I have a soft spot for singer/songwriter music and this follows in the grand N.I. tradition of plenty of fun acts. Probably the best to come out of Northern Ireland since the latest effort by Bap Kennedy. The very first thing you'll notice? The harmonies are coming at ya' like flies on a picnic basket. Injecting a bittersweet after taste to their material, the seven-piece exude passion and an intensity that express honesty and invariability. Paddy was in fact a founding member of the award winning Folk Rock outfit The Whole Tribe Sings, and The Happy Enchiladas consists of Diane Greer (vocals, percussion), Liam McGuigan (guitar, harmonica), Jonny Nutt (bass), Rory Donaghy (guitars), Eddie O'Donnell (piano, organ) and John Spence (drums). They are all important to the overall sound picture. For instance, Paddy and Diane are both singing lead and duets.

"Happiness is a hard old place to find. Some people have been searching all their lives. That moment when you think that you've arrived. And you're last in line". I nearly started to cry as I heard the lyric to "Last In Lane", the instant classic of the genre as well as the introspective journey. Superb track with the sweet harmonica. There was a time when we were "Brave", now we turn and look the other way. The silent majority is the real problem today. "Wish", the excellent mid/uptempo track and the likes of Jackson Browne and Van Morrison would be darn proud to be mentioned in the same sentence.

The old Country shines through in "Cliches". "Adam & Evan", the political correct as well as every thinking person's tune about same sex marriage, but the song itself, in my humble opinion one of the worst tracks on the record with its honky-tonk and be-bop sound. "The Sunshine Blues", similar to the country/blues which the man-in-black used to perform. Closing track of "Stop Me From Dreaming" goes through several different stages of uptempo guitar rock inspired by the likes of Neil Young/Springsteen with harmonica and the excellent hook and sing-a-long refrain. Extra kudos to wee lass Greer (Alyssa) for her vocal performance.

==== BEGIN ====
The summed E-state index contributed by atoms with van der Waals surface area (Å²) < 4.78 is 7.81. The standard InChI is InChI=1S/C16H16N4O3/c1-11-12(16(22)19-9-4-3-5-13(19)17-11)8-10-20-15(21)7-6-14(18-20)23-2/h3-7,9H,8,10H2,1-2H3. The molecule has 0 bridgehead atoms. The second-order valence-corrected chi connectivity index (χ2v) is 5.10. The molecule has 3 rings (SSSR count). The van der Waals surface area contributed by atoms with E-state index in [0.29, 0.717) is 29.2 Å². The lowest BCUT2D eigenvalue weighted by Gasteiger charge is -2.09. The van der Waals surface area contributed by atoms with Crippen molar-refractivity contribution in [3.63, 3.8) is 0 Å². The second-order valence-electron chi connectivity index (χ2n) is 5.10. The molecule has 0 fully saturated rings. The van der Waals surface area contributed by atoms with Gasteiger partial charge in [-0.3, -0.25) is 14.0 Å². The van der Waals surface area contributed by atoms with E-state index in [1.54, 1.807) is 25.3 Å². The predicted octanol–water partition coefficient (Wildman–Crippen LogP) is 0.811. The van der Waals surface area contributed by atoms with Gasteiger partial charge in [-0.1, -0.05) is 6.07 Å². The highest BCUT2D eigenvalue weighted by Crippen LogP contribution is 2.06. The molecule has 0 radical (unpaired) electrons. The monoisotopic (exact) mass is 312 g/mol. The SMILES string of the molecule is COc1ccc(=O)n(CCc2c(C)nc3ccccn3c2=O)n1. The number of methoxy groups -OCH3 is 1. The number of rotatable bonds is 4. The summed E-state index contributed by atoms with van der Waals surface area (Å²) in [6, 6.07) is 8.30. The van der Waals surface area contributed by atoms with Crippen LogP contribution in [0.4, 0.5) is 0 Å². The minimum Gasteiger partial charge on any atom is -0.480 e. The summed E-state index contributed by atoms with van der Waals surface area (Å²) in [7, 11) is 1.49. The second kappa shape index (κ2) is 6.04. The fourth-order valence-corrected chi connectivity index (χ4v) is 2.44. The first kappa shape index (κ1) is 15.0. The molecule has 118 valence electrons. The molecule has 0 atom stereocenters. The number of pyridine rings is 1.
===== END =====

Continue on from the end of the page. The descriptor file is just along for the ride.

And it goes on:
'Somebody once said my music is like ‘A Poor Man’s Springsteen’ I like that'. There's no need for that actually, this singer/songwriter is a good Paddy Nash, and that's not too shabby. Effectual story telling with boots to match... and music.

NELSON: "Peace Out"

Rating: RRRR
Label: Frontiers 2015
Review by: Urban "Wally" Wallstrom

The Timotei Twins are saying 'Hello, Everybody!' as well as Sayonara with one last hurrah and offering to the Gods of melodic hard rock? Merely five years on since the comeback album (Lightning Strikes Twice), Gunnar and Matthew Nelson are about to wave goodbye with the appropriate titled album of 'Peace Out'. The booklet holds a message and thank you note to the fans and I quote, 'who have supported us for over 25 years. It's been a fantastic ride, that alas, has come to an end. We wanted to make this our best one yet for you, and end this journey on a high note as we enter a new musical chapter', end quote.

Indeed. The twins are going after the singer/songwriter concept next and the updated (?) sound of the Everly Brothers and their dad (Ricky Nelson). It's a shame really, as I truly believe they could do both and still provide the goodies. So what about Peace Out, the high or flat note? It's nearly impossible to emulate the achievements of their debut album, "After The Rain", one of my guilty pleasures.

No, wait. I do not have any guilty pleasures or albums that are too embarrassing to speak of. Only a complete idiot would express these kind of feeling(s) and attitude towards the music you enjoy. Pop, singer/songwriter, punk, funk, rock, blues, folk, metal, progressive, the weird, the complex, the arty, the dark, the light. etc. It's all about quality in my opinion and not a certain genre or style. Good music is always good music no matter what.